President Trump, on July 3, issued the Executive Order on Building and Rebuilding Monuments to American Heroes. It came on the same day the president spoke at Mount Rushmore in South Dakota. Under the watchful gaze of former Presidents George Washington, Thomas Jefferson, Theodore Roosevelt, and Abraham Lincoln, the current president described his vision for what he called a National Garden of American Heroes.
The president’s order reads in part:
“To destroy a monument is to desecrate our common inheritance. These statues are not ours alone, to be discarded at the whim of those inflamed by fashionable political passions; they belong to generations that have come before us and to generations yet unborn. It is our responsibility as Americans to stand strong against this violence, and to peacefully transmit our great national story to future generations through newly commissioned monuments to American heroes.”
The order also states the new artwork must be “lifelike or realistic.”
A Controversial Background
Trump promised that Mount Rushmore would never be “defaced” or “desecrated.” This came against a background of recent accusations that the famous American landmark is racist. On Twitter, The New York Times linked the monument’s sculptor to the Ku Klux Klan and reminded us that two of the presidents memorialized in granite were slaveholders. While he signed an order protecting federal statues, President Trump said that he could understand individual monuments being taken down, although he believed this should be done legally. Mount Rushmore itself appears safe for now as the state’s Governor Kristi Noem vowed to protect the South Dakota monument as long as she holds office.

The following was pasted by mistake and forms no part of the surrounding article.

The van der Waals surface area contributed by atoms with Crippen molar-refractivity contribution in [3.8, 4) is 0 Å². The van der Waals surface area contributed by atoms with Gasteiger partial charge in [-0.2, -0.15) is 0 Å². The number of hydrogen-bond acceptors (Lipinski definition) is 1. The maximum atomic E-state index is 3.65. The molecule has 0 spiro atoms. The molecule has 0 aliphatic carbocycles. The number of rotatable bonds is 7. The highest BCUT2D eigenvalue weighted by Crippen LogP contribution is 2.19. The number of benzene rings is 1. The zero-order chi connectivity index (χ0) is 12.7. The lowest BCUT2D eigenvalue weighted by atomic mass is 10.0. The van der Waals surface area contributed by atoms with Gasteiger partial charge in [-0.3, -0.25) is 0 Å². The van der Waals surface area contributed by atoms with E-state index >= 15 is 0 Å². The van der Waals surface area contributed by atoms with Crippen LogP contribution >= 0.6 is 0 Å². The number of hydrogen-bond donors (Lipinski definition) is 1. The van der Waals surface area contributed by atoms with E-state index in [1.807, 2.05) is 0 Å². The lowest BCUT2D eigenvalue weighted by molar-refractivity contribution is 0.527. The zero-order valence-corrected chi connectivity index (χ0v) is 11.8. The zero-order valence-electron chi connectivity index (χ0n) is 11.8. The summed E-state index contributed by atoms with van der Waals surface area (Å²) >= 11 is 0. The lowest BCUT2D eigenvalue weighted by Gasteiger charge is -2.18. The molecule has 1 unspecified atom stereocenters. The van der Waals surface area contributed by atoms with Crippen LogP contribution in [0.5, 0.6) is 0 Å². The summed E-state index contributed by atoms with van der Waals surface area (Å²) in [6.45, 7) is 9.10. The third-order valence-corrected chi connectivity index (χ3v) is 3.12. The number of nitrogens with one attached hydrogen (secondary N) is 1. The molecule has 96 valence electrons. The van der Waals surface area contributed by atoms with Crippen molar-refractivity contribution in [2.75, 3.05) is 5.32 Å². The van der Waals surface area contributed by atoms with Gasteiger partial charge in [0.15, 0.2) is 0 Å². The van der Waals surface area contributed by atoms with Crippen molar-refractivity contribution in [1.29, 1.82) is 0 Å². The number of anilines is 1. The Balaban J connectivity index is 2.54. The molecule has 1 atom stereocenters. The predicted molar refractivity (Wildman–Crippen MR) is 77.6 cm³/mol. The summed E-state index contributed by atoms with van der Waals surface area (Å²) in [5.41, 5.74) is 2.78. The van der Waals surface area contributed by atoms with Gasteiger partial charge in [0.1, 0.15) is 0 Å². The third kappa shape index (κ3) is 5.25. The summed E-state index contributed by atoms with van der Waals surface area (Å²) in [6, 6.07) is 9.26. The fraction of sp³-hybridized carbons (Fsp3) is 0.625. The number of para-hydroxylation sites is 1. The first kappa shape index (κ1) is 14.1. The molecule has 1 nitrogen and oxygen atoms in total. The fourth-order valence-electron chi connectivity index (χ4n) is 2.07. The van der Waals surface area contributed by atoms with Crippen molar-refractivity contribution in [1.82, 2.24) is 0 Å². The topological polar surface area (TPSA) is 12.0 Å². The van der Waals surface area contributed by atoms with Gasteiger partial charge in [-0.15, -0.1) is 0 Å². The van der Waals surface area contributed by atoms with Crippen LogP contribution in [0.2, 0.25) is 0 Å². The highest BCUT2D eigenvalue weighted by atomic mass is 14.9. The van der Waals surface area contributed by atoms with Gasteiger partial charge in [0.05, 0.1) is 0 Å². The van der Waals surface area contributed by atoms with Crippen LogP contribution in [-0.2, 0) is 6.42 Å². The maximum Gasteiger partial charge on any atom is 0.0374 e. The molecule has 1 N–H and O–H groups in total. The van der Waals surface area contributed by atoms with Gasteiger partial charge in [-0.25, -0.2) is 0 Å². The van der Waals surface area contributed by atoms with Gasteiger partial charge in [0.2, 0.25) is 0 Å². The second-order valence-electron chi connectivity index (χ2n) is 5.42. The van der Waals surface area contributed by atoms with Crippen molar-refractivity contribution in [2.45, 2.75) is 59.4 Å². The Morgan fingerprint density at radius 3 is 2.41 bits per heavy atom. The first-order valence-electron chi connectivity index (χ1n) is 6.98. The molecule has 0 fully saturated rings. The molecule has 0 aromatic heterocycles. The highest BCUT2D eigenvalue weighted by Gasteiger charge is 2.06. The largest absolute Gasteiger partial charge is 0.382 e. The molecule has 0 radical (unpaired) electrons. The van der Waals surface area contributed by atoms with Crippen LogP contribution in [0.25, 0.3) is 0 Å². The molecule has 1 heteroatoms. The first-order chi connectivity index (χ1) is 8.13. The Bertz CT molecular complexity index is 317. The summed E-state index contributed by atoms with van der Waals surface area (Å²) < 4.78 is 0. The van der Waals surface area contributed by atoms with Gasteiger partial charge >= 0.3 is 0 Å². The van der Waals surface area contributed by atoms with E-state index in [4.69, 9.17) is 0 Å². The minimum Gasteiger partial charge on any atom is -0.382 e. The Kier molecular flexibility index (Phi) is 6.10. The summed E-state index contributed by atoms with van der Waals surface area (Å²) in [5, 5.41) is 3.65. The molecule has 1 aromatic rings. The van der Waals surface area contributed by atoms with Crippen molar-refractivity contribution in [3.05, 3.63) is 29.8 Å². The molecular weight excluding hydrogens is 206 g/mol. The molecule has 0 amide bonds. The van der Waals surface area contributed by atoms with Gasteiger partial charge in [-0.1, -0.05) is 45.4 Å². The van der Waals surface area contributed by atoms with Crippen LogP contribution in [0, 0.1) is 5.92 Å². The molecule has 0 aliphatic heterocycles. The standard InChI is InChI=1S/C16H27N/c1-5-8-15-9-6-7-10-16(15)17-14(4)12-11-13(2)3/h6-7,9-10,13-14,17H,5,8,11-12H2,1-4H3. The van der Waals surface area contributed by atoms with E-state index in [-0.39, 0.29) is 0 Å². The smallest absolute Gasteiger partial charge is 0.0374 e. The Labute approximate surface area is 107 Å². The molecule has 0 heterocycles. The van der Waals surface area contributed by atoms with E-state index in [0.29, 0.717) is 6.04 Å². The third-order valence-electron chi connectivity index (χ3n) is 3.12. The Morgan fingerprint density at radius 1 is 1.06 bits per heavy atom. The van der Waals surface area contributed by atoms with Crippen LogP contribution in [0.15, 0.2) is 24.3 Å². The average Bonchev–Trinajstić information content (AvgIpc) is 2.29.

South Dakota — A Good Place to Plant the Garden
Mount Rushmore sculptor Gutzon Borglum selected the four men on the mount for different and vital periods in the nation’s history. Washington represents the birth of a free country. Jefferson is an icon of the rapid growth of the colonies. Lincoln was chosen as the American to preserve the new nation, which, without his wisdom, could have perished after the Civil War. By the turn of the century, Roosevelt was a crucial figure in the social and environmental development of the United States.
Some other Americans on the list are, perhaps, a bit more familiar: Martin Luther King, Jr., former President Ronald Reagan, baseball legend Jackie Robinson, Supreme Court Justice Antonin Scalia, author Harriet Beecher Stowe, and Harriet Tubman.
What better place for a garden of American greats than under the gaze of those four men carved into Mount Rushmore?
Trump’s order explains: “None will have lived perfect lives, but all will be worth honoring, remembering, and studying.”